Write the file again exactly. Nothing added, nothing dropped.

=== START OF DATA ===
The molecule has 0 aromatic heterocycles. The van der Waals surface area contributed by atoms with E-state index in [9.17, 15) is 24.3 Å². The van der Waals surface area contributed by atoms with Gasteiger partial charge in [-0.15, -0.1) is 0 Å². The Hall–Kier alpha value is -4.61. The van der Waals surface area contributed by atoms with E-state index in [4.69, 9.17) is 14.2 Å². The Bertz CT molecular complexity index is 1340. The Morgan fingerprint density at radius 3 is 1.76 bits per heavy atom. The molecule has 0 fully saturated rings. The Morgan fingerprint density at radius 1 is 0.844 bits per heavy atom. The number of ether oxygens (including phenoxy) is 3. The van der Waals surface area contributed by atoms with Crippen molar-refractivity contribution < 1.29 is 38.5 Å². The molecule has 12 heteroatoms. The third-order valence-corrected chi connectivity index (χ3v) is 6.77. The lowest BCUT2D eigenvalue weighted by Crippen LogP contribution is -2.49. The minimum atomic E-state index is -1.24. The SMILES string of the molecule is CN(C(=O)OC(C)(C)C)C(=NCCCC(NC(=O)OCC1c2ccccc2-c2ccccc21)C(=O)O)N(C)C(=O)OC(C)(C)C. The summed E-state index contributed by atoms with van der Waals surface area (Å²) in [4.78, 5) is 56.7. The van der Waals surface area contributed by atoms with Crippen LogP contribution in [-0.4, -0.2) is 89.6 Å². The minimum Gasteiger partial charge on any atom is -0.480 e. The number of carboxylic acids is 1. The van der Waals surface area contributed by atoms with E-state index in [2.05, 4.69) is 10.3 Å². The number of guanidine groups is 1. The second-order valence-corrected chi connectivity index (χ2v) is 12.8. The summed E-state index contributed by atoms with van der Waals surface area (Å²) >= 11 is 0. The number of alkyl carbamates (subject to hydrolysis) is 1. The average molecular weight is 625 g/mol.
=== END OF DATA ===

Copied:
The molecule has 0 aromatic heterocycles. The van der Waals surface area contributed by atoms with E-state index in [9.17, 15) is 24.3 Å². The van der Waals surface area contributed by atoms with Gasteiger partial charge in [-0.15, -0.1) is 0 Å². The Hall–Kier alpha value is -4.61. The van der Waals surface area contributed by atoms with E-state index in [4.69, 9.17) is 14.2 Å². The Bertz CT molecular complexity index is 1340. The Morgan fingerprint density at radius 3 is 1.76 bits per heavy atom. The molecule has 0 fully saturated rings. The Morgan fingerprint density at radius 1 is 0.844 bits per heavy atom. The number of ether oxygens (including phenoxy) is 3. The van der Waals surface area contributed by atoms with Crippen molar-refractivity contribution < 1.29 is 38.5 Å². The molecule has 12 heteroatoms. The third-order valence-corrected chi connectivity index (χ3v) is 6.77. The lowest BCUT2D eigenvalue weighted by Crippen LogP contribution is -2.49. The minimum atomic E-state index is -1.24. The SMILES string of the molecule is CN(C(=O)OC(C)(C)C)C(=NCCCC(NC(=O)OCC1c2ccccc2-c2ccccc21)C(=O)O)N(C)C(=O)OC(C)(C)C. The summed E-state index contributed by atoms with van der Waals surface area (Å²) in [4.78, 5) is 56.7. The van der Waals surface area contributed by atoms with Crippen LogP contribution in [-0.4, -0.2) is 89.6 Å². The minimum Gasteiger partial charge on any atom is -0.480 e. The number of carboxylic acids is 1. The van der Waals surface area contributed by atoms with E-state index in [2.05, 4.69) is 10.3 Å². The number of guanidine groups is 1. The second-order valence-corrected chi connectivity index (χ2v) is 12.8. The summed E-state index contributed by atoms with van der Waals surface area (Å²) >= 11 is 0. The number of alkyl carbamates (subject to hydrolysis) is 1. The average molecular weight is 625 g/mol.